By the way, the fact that NZ policement don't carry guns normally doesn't mean that they cannot, in general. Then, of course, there are the "non-lethal" Tasers, and the good old fashioned batons.

Also, is it really much better if they can only use crippling (and only accidentally lethal) force against you?

DON'T TALK TO THE POLICE (0)

Anonymous Coward | more than 4 years ago | (#31327636)

Okay, I'm not British, so I don't know if the have something equivalent to the 5th amendment, but DON'T TALK TO THE POLICE once they start questions about you or what you were doing or anything like that. Don't justify yourself, don't argue with them, don't try to be their friends. Just STFU. And giving them DNA/fingerprints is like telling them your life story - it's not a good idea ever, voluntarily.

http://www.youtube.com/watch?v=6wXkI4t7nuc [youtube.com]

Hairdressers (4, Insightful)

rtb61 (674572) | more than 4 years ago | (#31327230)

I would think you would have more to fear from your barber and a possible black market in DNA traces, for investigative misdirection. Who else might become suspect, doctors, are hospitals removing all samples or are they being put on file as well. Even public transport might be considered an unsafe DNA dispersal risk location.

Re:Hairdressers (5, Insightful)

Pinky's Brain (1158667) | more than 4 years ago | (#31327282)

If you're not in the database then you won't need to fear a planted sample either. Not being in the database reduces your risk both from false positive and from planted sample ... being in the database is a pure lose/lose situation.

Re:Hairdressers (2, Insightful)

grim-one (1312413) | more than 4 years ago | (#31327572)

I don't know about you but I don't give my name and number to my barber. I also pay in cash only.

Re:Hairdressers (0)

Anonymous Coward | more than 4 years ago | (#31327684)

You missed the point.

If your DNA is on file with the police, someone could take some of your hair from a barber and leave it at the scene of a crime. Then when they compare that hair sample with their database, your name will come up.

Re:Hairdressers (1)

ArsenneLupin (766289) | more than 4 years ago | (#31327720)

Around here, some hairdressers are so busy that you need an appointment. So you need to at least give first name.

And possibly also a number, just in case they need to call you back if they have to move your appointment for whatever reason.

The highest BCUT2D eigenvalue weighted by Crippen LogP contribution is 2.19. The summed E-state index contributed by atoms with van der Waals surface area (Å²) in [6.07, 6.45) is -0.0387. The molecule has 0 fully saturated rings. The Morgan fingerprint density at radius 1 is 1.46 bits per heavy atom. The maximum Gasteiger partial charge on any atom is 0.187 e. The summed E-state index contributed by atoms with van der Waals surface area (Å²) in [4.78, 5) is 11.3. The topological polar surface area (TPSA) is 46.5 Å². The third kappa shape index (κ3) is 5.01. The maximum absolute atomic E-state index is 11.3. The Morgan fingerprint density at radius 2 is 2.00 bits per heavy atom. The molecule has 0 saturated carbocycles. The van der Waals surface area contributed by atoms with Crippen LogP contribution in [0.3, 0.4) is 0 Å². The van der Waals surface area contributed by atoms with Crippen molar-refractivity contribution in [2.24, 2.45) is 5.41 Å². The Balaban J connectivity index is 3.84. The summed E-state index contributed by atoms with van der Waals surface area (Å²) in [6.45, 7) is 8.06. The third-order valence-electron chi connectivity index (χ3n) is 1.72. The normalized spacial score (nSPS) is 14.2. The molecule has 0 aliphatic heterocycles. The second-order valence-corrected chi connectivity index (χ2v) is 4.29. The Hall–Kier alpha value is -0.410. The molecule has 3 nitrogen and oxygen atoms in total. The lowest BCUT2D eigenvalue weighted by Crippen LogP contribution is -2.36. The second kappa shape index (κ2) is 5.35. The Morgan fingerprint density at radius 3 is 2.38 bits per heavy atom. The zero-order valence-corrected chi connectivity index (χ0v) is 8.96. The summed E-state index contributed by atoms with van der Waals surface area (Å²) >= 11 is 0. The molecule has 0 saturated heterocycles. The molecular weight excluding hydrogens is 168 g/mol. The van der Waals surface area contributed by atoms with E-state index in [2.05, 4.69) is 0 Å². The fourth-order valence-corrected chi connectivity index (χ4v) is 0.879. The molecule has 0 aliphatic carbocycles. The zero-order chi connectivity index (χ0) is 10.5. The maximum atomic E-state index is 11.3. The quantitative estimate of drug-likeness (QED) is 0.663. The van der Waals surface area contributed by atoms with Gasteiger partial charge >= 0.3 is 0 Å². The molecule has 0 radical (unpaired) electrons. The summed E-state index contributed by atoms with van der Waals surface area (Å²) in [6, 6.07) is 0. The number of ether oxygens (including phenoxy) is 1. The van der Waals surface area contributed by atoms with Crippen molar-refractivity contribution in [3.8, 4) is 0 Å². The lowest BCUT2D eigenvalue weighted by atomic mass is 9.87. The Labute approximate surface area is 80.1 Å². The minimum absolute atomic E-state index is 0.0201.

Re:Hairdressers (1)

martin-boundary (547041) | more than 4 years ago | (#31327908)

So you need to at least give first name.

Then make them happy. Tell them you're Tony Blair.

Re:Hairdressers (4, Interesting)

Lemming Mark (849014) | more than 4 years ago | (#31327574)

Well, presumably the police having your DNA *on file* increases the likelihood that you'll be hauled in by them for other things, should there be a spurious match (say). And regardless, if they're keeping personal information they promised not to keep then that's a serious moral issue regardless of the practical consequences - can people trust the police at their word? Should they?

Re:Hairdressers (1)

BlackBloq (702158) | more than 4 years ago | (#31327658)

The barbers hairs would have sharp cut ends like that made by scissors and no follicle. So he/she would have to pluck one or get a loose one. Walk bye plucking?

Condition for Non-Retention (4, Insightful)

kandela (835710) | more than 4 years ago | (#31327234)

Data should not be retained if the condition of obtaining it was that it would not be retained. Anything else is immoral, and should be illegal.

Freedom is a lie (5, Interesting)

Anonymous Coward | more than 4 years ago | (#31327236)

Its funny. Im a Brit living abroad in a former soviet Country for the last two years, and the more I see the more I realise how big our illusion of freedom is in the UK.

We have more Security Cameras than anyone. Our government wants to record every website, email and text number used. We are profiled beyond compare.. Even our internet private is monitored..
1984 :)

You have more chance of being free elsewhere.

Re:Freedom is a lie (1, Interesting)

Anonymous Coward | more than 4 years ago | (#31327404)

I've considered relocating to the UK, I'd be bringing jobs not taking jobs. I have to admit my two biggest concerns are the crippling taxes, everything seems to be taxed, and the feeling of being under a microscope. I love the country but those two things make relocating there a tough choice. In truth I'm not sure which one concerns me more.

Re:Freedom is a lie (0)